SMU Faculty and Staff Discuss Ways to Serve Military Families and Vets
On February 10, University of California San Francisco (UCSF) hosted its Second Annual Florence Stroud Black History Month Conference Series presenting a special symposium, "Joining Forces: Answering the Call to Serve Military Families.'' The event focused on the many challenges facing members of the military and their families, including post-traumatic stress disorder, suicide, and other psychological issues and the care and need to support military families.
The conference was held at UCSF Mission Bay Conference Center in San Francisco with special guest speakers Congresswoman Donna Christensen, (D-Virgin Islands), MD, chair of the Congressional Black Caucus Health Braintrust and Congresswoman Barbara Lee, (D-California), who spoke on policy and fiscal solutions to advance health equity among military personnel and their families.
"As the daughter of a veteran, I believe we have a moral responsibility to keep our promise to the people who have served our nation. Veterans, service members, and their families deserve our full support and I will continue to fight to keep the promises made to our veterans who have served selflessly and answered our nation's call to duty in times of peace and war," said Congresswoman Lee.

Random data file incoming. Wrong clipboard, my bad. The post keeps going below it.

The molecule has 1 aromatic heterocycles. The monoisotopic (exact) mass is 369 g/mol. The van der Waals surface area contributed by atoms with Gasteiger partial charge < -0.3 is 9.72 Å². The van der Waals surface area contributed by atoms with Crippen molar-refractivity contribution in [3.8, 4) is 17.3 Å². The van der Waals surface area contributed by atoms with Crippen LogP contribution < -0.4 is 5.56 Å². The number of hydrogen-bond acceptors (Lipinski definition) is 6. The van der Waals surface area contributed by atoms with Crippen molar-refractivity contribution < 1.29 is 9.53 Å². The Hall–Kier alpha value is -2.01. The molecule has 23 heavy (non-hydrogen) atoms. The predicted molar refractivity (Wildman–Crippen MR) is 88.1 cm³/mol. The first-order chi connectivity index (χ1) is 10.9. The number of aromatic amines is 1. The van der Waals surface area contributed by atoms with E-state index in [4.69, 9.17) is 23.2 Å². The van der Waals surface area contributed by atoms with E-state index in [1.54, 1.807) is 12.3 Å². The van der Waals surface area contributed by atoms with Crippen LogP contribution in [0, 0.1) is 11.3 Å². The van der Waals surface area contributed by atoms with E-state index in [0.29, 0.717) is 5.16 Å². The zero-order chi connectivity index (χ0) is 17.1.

Samuel Merritt University assistant professor Renee Smith, MPH, RN, found the conference ‘unexpectedly surprising, and moving.' "If our goal is to recruit veterans, I hope we have adequate social support systems in place first."
On hand to speak about personal experiences living and being in the military environment were SMU staff Elizabeth Valente, Associate Director of Media Relations who spoke on military dependents and the lifestyle they face, and adjunct professor Dennis McReynolds, MA, RAS, who spoke about what life is like after you leave active duty.
"I am a disabled combat military veteran and was stationed throughout Europe for nearly ten years dealing with military families on many levels," said McReynolds.
Since getting out of the military McReynolds has been working as a drug and alcohol counselor counseling homeless veterans and those coming off of active duty and trying to adjust to civilian life.
"At this conference I met people in the field of medicine both military and civilian that truly were interested in the quality of life for all our veterans."
The conference honors the late Florence Stroud, a pioneering nurse, professor at UCSF and a public health researcher, who was the first African American to serve as health director of Berkeley. The event was hosted by the UCSF School of Nursing, the UCSF Medical Center, Samuel Merritt University and the Bay Area Black Nurses Association.